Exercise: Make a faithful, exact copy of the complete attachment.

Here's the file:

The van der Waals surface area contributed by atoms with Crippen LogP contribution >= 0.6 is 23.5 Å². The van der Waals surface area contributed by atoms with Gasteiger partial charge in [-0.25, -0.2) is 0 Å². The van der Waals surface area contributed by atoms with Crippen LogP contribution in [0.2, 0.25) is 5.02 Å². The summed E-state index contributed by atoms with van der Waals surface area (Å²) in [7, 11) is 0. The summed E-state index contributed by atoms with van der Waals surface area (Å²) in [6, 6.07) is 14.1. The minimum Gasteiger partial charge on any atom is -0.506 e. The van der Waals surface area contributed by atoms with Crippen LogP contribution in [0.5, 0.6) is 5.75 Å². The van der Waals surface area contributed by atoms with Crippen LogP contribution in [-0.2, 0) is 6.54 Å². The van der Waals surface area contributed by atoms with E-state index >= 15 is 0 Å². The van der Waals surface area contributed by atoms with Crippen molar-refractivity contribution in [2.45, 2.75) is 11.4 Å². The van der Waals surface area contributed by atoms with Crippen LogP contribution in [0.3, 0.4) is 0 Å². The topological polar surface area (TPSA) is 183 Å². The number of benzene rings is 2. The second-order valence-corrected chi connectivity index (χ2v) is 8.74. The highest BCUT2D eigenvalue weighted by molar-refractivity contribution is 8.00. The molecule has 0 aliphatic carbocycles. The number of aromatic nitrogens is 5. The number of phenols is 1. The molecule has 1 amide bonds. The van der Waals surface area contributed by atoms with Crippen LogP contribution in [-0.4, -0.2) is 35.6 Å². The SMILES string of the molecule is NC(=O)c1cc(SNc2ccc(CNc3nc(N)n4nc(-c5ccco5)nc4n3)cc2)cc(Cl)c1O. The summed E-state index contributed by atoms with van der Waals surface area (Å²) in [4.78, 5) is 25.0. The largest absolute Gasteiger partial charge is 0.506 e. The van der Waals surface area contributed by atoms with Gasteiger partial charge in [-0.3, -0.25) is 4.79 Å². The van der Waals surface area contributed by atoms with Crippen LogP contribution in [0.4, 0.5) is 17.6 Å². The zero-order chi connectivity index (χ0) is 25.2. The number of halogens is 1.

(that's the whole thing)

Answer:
The van der Waals surface area contributed by atoms with Crippen LogP contribution >= 0.6 is 23.5 Å². The van der Waals surface area contributed by atoms with Gasteiger partial charge in [-0.25, -0.2) is 0 Å². The van der Waals surface area contributed by atoms with Crippen LogP contribution in [0.2, 0.25) is 5.02 Å². The summed E-state index contributed by atoms with van der Waals surface area (Å²) in [7, 11) is 0. The summed E-state index contributed by atoms with van der Waals surface area (Å²) in [6, 6.07) is 14.1. The minimum Gasteiger partial charge on any atom is -0.506 e. The van der Waals surface area contributed by atoms with Crippen LogP contribution in [0.5, 0.6) is 5.75 Å². The van der Waals surface area contributed by atoms with Crippen LogP contribution in [-0.2, 0) is 6.54 Å². The van der Waals surface area contributed by atoms with E-state index >= 15 is 0 Å². The van der Waals surface area contributed by atoms with Crippen molar-refractivity contribution in [2.45, 2.75) is 11.4 Å². The van der Waals surface area contributed by atoms with Crippen LogP contribution in [0.3, 0.4) is 0 Å². The topological polar surface area (TPSA) is 183 Å². The number of benzene rings is 2. The second-order valence-corrected chi connectivity index (χ2v) is 8.74. The highest BCUT2D eigenvalue weighted by molar-refractivity contribution is 8.00. The molecule has 0 aliphatic carbocycles. The number of aromatic nitrogens is 5. The number of phenols is 1. The molecule has 1 amide bonds. The van der Waals surface area contributed by atoms with Crippen LogP contribution in [-0.4, -0.2) is 35.6 Å². The SMILES string of the molecule is NC(=O)c1cc(SNc2ccc(CNc3nc(N)n4nc(-c5ccco5)nc4n3)cc2)cc(Cl)c1O. The summed E-state index contributed by atoms with van der Waals surface area (Å²) in [4.78, 5) is 25.0. The largest absolute Gasteiger partial charge is 0.506 e. The van der Waals surface area contributed by atoms with Gasteiger partial charge in [-0.3, -0.25) is 4.79 Å². The van der Waals surface area contributed by atoms with Crippen LogP contribution in [0.4, 0.5) is 17.6 Å². The zero-order chi connectivity index (χ0) is 25.2. The number of halogens is 1.